They meet hundreds of people every week. Who am I, no matter how famous and accomplished I fancy myself to be, to continuously occupy a small corner of their brains after a fleeting encounter or even an hour-long interview? Unless I deal with them regularly or did something terribly bad during our first meeting, there’s simply no way they could remember me. bartletts_adds_more_familiar_quotes_to_new_edition

My colleague Cheche shared with me an ideal way of dealing with such a valid concern. She never assumes a subject knows or remembers her from a previous interview they did unless they bump into each other often. To save herself and the subject the trouble, she makes it a point to introduce herself and the paper she works for first to the person even if they’ve already met once before.

Cautionary tales

Such a practice does make a lot of sense in light of what happened to two rather presumptuous print journalists I know. Making fun of them is farthest from my mind. But their experiences could provide people, even non-journalists, with cautionary tales on the folly of being too presumptuous or overly familiar with another person.

I heard this story years ago from a PR practitioner who went with this print journalist to the restroom of a five-star hotel. While there, the two allegedly bumped into Pops Fernandez, the “Concert Queen” herself.

Presumptuous print journalist (PPJ) 1 didn’t waste any time saying hi to Pops as if she were some long lost friend. Pops, one of the most gracious public figures I know, was said to have smiled back before making her way for the door.1348514024692_8717306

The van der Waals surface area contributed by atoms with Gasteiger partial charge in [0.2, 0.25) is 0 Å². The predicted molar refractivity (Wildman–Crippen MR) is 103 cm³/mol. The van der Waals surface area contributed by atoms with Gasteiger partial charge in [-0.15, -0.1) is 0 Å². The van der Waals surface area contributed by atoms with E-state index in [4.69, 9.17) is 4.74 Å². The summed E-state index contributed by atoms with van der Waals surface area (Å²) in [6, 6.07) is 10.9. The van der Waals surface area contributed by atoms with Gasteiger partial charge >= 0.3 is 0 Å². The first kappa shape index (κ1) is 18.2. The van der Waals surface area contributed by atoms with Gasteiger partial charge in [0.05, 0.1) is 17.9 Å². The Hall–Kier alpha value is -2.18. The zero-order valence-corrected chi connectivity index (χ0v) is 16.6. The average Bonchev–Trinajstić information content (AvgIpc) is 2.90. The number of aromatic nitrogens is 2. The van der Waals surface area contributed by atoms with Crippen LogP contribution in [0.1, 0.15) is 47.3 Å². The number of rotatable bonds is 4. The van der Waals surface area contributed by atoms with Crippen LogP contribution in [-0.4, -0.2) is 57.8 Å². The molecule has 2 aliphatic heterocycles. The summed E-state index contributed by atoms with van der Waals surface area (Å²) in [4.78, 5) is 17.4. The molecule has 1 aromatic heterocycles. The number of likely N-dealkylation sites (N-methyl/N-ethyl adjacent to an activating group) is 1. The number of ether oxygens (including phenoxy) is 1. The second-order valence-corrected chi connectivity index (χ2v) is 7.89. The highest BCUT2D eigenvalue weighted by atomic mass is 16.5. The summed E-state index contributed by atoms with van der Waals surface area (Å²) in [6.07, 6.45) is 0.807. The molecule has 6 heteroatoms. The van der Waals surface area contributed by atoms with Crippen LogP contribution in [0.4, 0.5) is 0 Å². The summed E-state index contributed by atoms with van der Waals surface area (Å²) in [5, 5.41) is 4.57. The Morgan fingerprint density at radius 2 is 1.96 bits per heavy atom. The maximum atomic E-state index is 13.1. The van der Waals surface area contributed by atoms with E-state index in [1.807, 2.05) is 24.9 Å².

Instead of leaving it at that, PPJ1 attempted to engage her in small talk. Worst, she even succeeded in putting Pops on the spot by making her recall the time they supposedly had a one-on-one interview during one of those press cons.

Leave her alone

Despite PPJ1’s detailed and animated attempts to refresh Pops’ memory, even to the point of bringing up the outfit the actress-singer wore on the day of the supposed encounter, the poor woman couldn’t remember a thing, including perhaps who PPJ1 was.

Can you blame Pops? As a celebrity, she does press cons, grants interviews and deals with total strangers, including journalists, with routine regularity.

Sensing how awkward the scene was beginning to turn out, the PR pulled PPJ1 gently aside to allow Pops to exit the scene. In short, she saved PPJ1 from further making an ass of herself.

PPJ2’s case was a bit different, but it’s also a classic case of how not to deal with a famous subject. 

After telling her readers, who probably didn’t care the least bit, that broadcast journalist X (BJX), the subject of her feature, was a classmate of hers during certain subjects in college (in short, they were tight), PPJ2 bumped into her a few months later during a social event.the-arabian-nights-entertainment-11

Known in both print and broadcast media circles for her reputation as a talking airhead who survives on sheer bravado, BJX didn’t disappoint. She was everything her detractors said she was, and more.

Almost famous

Upon seeing PPJ2, BJX stared at her and said something along these lines: “Wait, I know you. We’ve met before, right?”

So much for being college classmates! PPJ2, who spent several hours interviewing and shooting BJX in her home, was shocked beyond words. (We Filipinos say it best: Parang binuhusan ng tubig!)

As soon as BJX turned her back after being distracted perhaps by a friend, PPJ2 was heard muttering something like this: “F—k, she doesn’t know me! She just doesn’t know me.”

I need not tell you what the moral of these two stories are. You can also go ahead and supply the likely endings for me. 🙂